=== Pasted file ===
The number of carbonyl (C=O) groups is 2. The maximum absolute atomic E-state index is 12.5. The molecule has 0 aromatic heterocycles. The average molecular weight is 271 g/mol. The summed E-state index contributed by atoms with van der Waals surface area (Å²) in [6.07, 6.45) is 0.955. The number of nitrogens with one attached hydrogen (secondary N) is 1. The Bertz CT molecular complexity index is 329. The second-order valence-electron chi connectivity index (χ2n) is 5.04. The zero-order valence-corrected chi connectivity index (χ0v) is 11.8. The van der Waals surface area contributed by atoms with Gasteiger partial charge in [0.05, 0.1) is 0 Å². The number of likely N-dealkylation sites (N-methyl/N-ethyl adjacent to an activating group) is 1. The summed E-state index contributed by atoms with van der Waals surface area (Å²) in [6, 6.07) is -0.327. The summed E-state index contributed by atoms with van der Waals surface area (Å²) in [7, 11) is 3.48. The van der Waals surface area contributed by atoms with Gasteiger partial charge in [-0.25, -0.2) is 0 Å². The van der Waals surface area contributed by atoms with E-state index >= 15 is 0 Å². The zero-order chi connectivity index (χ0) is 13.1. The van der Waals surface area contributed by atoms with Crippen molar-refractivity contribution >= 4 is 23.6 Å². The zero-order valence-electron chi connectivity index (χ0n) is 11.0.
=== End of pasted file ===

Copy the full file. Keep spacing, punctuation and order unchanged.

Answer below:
The number of carbonyl (C=O) groups is 2. The maximum absolute atomic E-state index is 12.5. The molecule has 0 aromatic heterocycles. The average molecular weight is 271 g/mol. The summed E-state index contributed by atoms with van der Waals surface area (Å²) in [6.07, 6.45) is 0.955. The number of nitrogens with one attached hydrogen (secondary N) is 1. The Bertz CT molecular complexity index is 329. The second-order valence-electron chi connectivity index (χ2n) is 5.04. The zero-order valence-corrected chi connectivity index (χ0v) is 11.8. The van der Waals surface area contributed by atoms with Gasteiger partial charge in [0.05, 0.1) is 0 Å². The number of likely N-dealkylation sites (N-methyl/N-ethyl adjacent to an activating group) is 1. The summed E-state index contributed by atoms with van der Waals surface area (Å²) in [6, 6.07) is -0.327. The summed E-state index contributed by atoms with van der Waals surface area (Å²) in [7, 11) is 3.48. The van der Waals surface area contributed by atoms with Gasteiger partial charge in [-0.25, -0.2) is 0 Å². The van der Waals surface area contributed by atoms with E-state index >= 15 is 0 Å². The zero-order chi connectivity index (χ0) is 13.1. The van der Waals surface area contributed by atoms with Crippen molar-refractivity contribution >= 4 is 23.6 Å². The zero-order valence-electron chi connectivity index (χ0n) is 11.0.